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Rex Tillerson gets to keep the big tax break he got as secretary of state

Not only did he get to defer taxes on millions of dollars, but he also missed out on an Exxon stock slump.

Secretary Of State Rex Tillerson Discusses US-India Relations At CSIS Win McNamee/Getty Images

Secretary of State Rex Tillerson’s pride might be hurt by his forced ouster on Tuesday, but his pocketbook won’t be. The former Exxon Mobil CEO will still get to enjoy the millions of dollars in tax deferrals he got when he joined the Trump administration in the first place, even though he spent just a little over a year on the job.

Tillerson and Exxon reached an agreement when then-President-elect Donald Trump tapped Tillerson to head the State Department. The deal outlined steps for Tillerson to sever all ties with the company to comply with conflict of interest requirements while at the same time defining what he was to do with his multimillion-dollar retirement package and hundreds of thousands of Exxon shares.

As a result, Tillerson got a major tax break — and is one of several Trump Cabinet appointees with immense personal wealth who did so. He’ll continue to benefit from that arrangement even after he leaves the public sector.

Tillerson agreed to sell off the more than 600,000 Exxon shares he owned at the time, valued at about $54 million, and place the proceeds in a trust prohibited from investing in the company. Thanks to a federal ethics law that allows executive branch appointees and employees to defer taxes when they are forced to sell certain assets, he was able to avoid paying taxes on the immediate sale — saving himself what experts could say is about $13 million.

Even though Tillerson was fired by the president on Tuesday, that tax advantage still sticks.

Per the agreement with Exxon, the value of more than 2 million deferred Exxon shares that Tillerson would have received over the next 10 years as part of his compensation were put into an independently managed trust. That money will become available to him gradually over the course of a decade. It is also subject to the capital gains tax deferrals for executive branch officials and employees.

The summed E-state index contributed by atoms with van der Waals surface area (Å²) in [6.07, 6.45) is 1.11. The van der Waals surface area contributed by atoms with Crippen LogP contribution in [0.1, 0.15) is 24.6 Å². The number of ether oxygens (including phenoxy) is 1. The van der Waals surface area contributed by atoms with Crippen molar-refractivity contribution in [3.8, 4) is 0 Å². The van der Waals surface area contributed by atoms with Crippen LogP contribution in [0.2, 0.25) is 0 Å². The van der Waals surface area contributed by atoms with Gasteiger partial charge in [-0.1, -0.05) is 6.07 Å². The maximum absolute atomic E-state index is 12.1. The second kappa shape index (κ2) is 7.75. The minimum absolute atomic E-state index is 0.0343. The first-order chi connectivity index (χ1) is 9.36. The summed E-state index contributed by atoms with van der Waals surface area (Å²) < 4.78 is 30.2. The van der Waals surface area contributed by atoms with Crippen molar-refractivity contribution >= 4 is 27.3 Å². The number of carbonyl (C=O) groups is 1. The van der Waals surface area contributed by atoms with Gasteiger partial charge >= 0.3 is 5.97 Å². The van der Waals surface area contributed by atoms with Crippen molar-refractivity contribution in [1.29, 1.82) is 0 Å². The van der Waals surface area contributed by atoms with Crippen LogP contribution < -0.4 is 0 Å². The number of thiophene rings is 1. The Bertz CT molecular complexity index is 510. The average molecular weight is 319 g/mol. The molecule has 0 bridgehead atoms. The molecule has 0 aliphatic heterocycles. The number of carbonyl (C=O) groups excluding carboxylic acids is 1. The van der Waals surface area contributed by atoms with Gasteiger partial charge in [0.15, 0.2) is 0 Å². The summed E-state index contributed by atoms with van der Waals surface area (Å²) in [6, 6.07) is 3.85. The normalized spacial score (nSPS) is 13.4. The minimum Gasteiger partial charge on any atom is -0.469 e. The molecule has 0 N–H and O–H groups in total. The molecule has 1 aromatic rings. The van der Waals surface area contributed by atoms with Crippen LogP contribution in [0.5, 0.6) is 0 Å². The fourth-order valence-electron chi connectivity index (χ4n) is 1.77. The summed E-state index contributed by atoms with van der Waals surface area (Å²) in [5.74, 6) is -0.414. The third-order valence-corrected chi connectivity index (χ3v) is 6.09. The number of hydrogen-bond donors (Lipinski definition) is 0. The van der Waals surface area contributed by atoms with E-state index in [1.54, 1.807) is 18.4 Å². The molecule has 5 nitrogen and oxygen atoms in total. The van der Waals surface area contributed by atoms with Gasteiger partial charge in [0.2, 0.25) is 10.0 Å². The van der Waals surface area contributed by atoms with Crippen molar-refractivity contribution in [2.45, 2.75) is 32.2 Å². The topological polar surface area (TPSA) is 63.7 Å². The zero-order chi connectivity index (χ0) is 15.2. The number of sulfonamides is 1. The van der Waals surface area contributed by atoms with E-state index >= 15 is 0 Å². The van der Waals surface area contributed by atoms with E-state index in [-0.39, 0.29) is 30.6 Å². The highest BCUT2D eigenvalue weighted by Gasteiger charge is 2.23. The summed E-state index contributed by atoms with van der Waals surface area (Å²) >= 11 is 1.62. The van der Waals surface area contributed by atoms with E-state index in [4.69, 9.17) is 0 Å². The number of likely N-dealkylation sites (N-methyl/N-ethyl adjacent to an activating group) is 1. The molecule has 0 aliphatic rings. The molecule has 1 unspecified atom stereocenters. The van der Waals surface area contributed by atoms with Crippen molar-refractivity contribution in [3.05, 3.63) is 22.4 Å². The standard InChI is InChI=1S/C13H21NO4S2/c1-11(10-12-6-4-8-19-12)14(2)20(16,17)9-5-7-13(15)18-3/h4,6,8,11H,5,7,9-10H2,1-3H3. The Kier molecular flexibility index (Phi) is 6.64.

That agreement doesn’t change because Tillerson was fired. Even though he spent just a year at the State Department, he still gets the tax benefits for 10.

“The deferral won’t terminate or won’t be affected in any way, shape, or form in his leaving,” Bob Willens, a New York-based tax analyst and former managing director at Lehman Brothers, told me. “This is probably a non-event for him from the point of view of his financial arrangements.”

To be sure, Tillerson’s decision to join the government wasn’t all a financial win. Tillerson lost out on $7 million he would have gotten had he simply retired. (And he would have retired had he not joined the State Department, as Exxon has a mandatory requirement age of 65, which Tillerson reached on March 23, 2017.)

It’s not quite a golden parachute, but it’s not a bad deal either. If Tillerson had not joined the Trump administration and just sold some of his Exxon shares to diversify as a private citizen, those sales would have been subject to capital gains taxes, meaning he’d only have about 75 to 80 percent of his Exxon shares’ value to invest, Willens estimates.